WESTERLY — People in the community give police an advantage in fighting crime, Chief of Police Shawn Lacey told members of the Ocean Community Chamber of Commerce during a luncheon Friday at Ella's Fine Food & Drink.
"Most of the cases we solve is because of people like you. We don't have any special senses," Lacey said.
Lacey, who became chief on a full-time basis in December, gave an overview of his career and the department he has worked for since 1988. He also touched on the town's police retirement law, which he fought against for about two years before being named chief.
The law requires the department's officers to retire after 30 years on the job. When Lacey hit the 30-year mark he filed a lawsuit against the town, arguing that the law was a form of age discrimination. A judge issued a temporary injunction preventing the town from ending Lacey's employment, and he was appointed chief before a trial could be conducted. He has since withdrawn the lawsuit. He said he has stuck around for a reason.
"I still enjoy doing what I'm doing. I enjoy going to work and I enjoy working with the people in this community, helping the people and making the community feel safe, providing public safety to the citizens within this community. It's the type of job, if you didn't like it or were burned out from it, you would certainly leave and retire," Lacey said.
Lacey recommended revocation of the retirement law, saying it would save the town money by postponing pension payments for retired officers.
The veteran officer's roots in the town are deep. He attended local schools, and married his high school sweetheart, Darlene. They raised their three daughters here. Members of the audience recalled playing youth sports with Lacey and other connections with him and his family.
Lacey encouraged business owners to contact him with questions or concerns. "We're willing to work with you," he said, adding that he tries to return all calls on the day he receives them.
In addition to working with businesses, Lacey said he focuses on getting out to local events to meet people. "I have to do that ... the only way we're going to succeed as a police department is through developing relationships in the community. Ninety-nine percent of policing is community policing," Lacey said.
Town Councilor Suzanne Giorno praised and thanked Lacey for his work. "I'm impressed by your community relations. Chief Lacey is at every event and meeting," said Giorno, whose father was a police chief in New York state.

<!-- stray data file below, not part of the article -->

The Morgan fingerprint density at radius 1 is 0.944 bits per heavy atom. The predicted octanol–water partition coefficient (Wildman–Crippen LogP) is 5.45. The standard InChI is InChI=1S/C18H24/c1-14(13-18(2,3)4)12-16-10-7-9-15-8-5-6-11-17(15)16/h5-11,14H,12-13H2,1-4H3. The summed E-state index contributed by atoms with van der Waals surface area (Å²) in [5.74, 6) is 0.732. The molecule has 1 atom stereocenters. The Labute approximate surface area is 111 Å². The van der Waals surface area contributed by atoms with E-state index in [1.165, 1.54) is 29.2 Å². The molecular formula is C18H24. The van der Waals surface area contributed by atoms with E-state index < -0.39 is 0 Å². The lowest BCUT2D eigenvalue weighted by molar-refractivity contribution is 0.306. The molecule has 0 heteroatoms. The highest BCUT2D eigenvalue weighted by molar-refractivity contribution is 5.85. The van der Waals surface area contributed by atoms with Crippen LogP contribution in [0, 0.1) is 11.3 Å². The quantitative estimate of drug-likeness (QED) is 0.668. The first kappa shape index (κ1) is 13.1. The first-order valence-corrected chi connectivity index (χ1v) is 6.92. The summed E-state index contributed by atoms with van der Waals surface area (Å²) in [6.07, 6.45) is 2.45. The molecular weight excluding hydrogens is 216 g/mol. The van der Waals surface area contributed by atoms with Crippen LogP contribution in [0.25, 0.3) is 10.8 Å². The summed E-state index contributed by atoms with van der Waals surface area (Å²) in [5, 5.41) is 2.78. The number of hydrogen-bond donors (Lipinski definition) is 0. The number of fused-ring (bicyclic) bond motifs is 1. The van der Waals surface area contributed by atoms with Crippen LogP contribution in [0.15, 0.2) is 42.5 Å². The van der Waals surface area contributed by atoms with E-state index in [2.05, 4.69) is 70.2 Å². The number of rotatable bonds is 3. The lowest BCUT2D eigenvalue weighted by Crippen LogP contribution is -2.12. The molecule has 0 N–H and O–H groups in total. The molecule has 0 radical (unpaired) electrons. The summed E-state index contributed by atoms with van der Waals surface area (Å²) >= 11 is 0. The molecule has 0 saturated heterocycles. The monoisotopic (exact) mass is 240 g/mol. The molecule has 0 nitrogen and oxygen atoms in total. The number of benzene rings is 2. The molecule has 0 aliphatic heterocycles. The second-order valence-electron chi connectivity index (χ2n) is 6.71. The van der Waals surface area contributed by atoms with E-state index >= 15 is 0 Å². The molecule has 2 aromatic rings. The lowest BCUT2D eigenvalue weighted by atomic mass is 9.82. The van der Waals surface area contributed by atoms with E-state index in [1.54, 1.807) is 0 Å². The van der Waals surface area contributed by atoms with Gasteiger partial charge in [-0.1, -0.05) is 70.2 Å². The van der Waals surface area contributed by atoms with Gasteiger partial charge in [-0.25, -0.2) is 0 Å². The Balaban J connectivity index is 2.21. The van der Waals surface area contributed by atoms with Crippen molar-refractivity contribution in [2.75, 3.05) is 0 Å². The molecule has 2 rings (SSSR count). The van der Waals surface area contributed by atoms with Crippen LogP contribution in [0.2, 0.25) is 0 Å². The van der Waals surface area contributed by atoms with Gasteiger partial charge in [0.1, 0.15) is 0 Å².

The department like others in the state and throughout the country, Lacey said, is dealing with the challenges posed by changing marijuana laws. While approved patients can possess and use marijuana for medicinal purposes, and growing marijuana for those purposes is allowed under state law, possession of the drug continues to be a federal offense.
Lacey recalled a recent case in which officers seized a large quantity of marijuana that was being transported from one medical marijuana grow site in the town to another. The case, he said, points to some of the problems: While growing the product is allowed, transporting it is not. "It's a mess for us from an enforcement perspective," he said.
Possession of marijuana was a felony when Lacey started his career but Rhode Island law now classifies it, depending on the amount, as an infraction similar to a speeding ticket — even though the drug's potency has increased, Lacey noted. "It's 15 times stronger today, in THC content, then it was just 15 years ago," Lacey said. THC is an abbreviation for tetrahydrocannabinol, a compound that is the main psychoactive ingredient.
Lacey estimated that marijuana is hundreds of times stronger now than it was decades ago. In his experience as a police officer, Lacey said he has often observed marijuana and alcohol functioning as gateway drugs to harder substances, including heroin. The drug also poses a challenge for law enforcement officials because younger officers grew up in a culture and environment that was more permissive of marijuana use, Lacey said.